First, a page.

PSMA studies are performed on newly diagnosed prostate cancer patients to determine if the disease has spread to pelvic lymph nodes. The study is also performed on patients who have had their prostate gland removed (prostatectomy) and have an increase in prostate-specific antigen (PSA) blood levels.
The study involves a special molecule called a monoclonal antibody developed in a laboratory and designed to bind to the prostate-specific membrane antigen on cancer cells. This antibody is paired with a radioactive material called Indium-111that can be detected by a gamma camera. When injected into the patient’s bloodstream, the radioactive antibody, called a radiotracer, travels and attaches to prostate cancer cells. The gamma camera then produces three-dimensional images of the tumor and its location inside the body.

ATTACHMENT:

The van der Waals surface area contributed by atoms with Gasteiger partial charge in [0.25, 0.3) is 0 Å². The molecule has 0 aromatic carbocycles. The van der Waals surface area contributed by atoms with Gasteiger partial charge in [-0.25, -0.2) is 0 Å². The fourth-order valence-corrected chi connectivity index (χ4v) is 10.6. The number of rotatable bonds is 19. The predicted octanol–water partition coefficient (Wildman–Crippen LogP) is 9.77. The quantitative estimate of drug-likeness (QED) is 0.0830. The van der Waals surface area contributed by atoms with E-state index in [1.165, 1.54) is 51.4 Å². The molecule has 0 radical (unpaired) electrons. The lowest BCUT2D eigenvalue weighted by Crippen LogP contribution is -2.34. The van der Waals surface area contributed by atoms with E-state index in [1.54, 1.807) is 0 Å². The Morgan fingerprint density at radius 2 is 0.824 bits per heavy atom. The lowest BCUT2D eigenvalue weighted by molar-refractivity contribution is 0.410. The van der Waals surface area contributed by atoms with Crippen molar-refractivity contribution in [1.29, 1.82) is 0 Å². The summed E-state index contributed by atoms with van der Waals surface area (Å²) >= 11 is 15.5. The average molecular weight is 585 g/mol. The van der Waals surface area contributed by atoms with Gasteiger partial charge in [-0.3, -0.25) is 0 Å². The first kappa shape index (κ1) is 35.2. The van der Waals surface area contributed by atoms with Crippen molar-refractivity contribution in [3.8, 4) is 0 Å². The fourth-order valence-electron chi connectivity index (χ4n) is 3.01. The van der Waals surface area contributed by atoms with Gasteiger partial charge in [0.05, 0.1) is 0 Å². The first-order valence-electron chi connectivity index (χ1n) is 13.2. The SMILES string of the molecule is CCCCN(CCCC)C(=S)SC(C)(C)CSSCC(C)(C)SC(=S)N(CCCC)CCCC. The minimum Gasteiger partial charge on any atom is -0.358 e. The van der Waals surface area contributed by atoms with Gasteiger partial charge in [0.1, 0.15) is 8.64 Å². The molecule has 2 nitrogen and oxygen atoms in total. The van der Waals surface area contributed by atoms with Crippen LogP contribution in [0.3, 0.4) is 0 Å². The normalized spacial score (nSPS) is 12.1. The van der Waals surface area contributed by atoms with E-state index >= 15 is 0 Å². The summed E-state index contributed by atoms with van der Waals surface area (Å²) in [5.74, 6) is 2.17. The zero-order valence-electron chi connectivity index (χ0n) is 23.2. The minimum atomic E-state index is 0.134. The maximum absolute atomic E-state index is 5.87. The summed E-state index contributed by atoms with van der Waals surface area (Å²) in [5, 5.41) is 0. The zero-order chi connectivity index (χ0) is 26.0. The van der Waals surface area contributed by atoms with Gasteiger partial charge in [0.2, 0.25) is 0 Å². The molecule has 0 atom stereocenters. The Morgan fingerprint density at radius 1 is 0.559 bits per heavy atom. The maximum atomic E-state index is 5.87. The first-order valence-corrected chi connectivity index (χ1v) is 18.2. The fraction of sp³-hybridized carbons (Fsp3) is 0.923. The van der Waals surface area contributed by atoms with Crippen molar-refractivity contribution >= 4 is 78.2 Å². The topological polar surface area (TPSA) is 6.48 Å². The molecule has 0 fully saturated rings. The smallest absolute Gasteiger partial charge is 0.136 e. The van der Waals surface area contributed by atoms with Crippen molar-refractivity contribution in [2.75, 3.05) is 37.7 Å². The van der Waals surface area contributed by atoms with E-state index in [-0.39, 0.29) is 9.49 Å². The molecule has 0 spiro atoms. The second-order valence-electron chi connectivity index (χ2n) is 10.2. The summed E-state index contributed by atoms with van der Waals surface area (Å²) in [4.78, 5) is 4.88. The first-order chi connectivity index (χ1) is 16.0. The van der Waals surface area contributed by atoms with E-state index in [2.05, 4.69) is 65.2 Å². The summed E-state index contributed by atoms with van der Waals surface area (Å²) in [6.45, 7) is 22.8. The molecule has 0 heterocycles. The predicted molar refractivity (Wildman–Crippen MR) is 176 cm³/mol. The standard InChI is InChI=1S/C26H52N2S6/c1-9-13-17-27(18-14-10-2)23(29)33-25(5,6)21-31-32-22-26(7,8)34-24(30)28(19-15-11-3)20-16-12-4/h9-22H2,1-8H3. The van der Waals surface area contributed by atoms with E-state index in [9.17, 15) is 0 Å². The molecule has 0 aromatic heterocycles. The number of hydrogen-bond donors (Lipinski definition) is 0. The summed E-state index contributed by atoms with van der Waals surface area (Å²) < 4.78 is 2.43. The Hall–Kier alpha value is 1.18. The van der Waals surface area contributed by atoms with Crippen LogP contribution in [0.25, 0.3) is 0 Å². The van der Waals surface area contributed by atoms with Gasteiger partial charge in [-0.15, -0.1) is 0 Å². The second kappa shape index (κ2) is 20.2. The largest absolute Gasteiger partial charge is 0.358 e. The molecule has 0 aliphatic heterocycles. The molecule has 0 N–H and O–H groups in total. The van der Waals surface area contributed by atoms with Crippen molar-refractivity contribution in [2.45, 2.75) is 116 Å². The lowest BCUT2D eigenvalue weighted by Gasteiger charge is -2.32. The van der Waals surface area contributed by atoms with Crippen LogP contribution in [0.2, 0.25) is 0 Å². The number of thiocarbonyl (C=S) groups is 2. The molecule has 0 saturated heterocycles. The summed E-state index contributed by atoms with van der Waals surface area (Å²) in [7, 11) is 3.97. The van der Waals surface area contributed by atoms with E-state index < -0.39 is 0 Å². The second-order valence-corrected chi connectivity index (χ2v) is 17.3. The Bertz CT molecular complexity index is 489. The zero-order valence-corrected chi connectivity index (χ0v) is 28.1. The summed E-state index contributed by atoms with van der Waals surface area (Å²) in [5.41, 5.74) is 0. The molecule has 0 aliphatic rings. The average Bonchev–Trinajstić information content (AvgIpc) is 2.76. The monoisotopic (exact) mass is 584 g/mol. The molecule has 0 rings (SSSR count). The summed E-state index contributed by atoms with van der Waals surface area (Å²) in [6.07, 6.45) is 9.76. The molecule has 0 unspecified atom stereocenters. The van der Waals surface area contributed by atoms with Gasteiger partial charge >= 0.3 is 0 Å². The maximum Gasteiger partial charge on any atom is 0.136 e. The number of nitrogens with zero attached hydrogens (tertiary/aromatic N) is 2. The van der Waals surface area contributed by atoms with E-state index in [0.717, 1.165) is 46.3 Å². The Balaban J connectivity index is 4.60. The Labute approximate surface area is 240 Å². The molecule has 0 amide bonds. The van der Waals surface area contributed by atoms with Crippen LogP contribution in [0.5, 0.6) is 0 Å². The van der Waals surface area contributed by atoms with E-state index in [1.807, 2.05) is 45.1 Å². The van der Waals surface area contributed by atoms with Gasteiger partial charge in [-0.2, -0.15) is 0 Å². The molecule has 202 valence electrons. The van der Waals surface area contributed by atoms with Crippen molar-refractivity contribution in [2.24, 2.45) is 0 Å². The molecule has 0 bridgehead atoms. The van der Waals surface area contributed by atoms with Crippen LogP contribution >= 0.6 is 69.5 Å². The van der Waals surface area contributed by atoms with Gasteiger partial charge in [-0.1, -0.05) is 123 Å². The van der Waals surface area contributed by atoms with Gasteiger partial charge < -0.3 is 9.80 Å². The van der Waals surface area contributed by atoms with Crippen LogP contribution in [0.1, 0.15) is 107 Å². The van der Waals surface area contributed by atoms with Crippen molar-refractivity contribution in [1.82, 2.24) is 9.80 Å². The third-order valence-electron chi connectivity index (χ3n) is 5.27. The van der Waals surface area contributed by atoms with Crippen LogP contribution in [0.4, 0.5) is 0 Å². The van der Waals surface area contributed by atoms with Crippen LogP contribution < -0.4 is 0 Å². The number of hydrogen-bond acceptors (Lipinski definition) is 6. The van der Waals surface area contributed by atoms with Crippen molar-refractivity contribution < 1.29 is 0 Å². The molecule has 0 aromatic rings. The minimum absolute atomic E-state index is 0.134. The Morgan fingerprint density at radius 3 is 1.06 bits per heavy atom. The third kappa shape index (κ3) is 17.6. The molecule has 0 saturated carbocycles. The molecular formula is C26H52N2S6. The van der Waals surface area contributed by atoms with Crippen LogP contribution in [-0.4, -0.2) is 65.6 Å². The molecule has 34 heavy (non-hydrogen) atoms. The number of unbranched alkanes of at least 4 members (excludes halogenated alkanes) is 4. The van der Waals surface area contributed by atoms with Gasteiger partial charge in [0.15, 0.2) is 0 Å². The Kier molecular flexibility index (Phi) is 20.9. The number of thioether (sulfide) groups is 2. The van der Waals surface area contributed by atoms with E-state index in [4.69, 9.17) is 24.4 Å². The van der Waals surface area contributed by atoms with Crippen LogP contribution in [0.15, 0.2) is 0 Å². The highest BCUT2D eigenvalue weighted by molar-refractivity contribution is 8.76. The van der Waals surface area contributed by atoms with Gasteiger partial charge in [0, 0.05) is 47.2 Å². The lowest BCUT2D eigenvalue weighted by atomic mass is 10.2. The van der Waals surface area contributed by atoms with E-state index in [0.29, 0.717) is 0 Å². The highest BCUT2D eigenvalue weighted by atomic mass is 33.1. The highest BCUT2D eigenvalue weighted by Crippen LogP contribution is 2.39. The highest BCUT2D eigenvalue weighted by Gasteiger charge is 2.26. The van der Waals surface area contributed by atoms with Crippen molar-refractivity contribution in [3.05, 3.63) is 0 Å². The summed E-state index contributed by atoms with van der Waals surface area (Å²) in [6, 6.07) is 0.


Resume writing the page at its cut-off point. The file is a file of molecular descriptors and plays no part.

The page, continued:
This study is performed over as many as three days. On the first day, the patient first receives an intravenous (IV) injection of the radioactive antibody. Imaging is performed in two sessions, separated by 24 or more hours. Each imaging session lasts about two hours.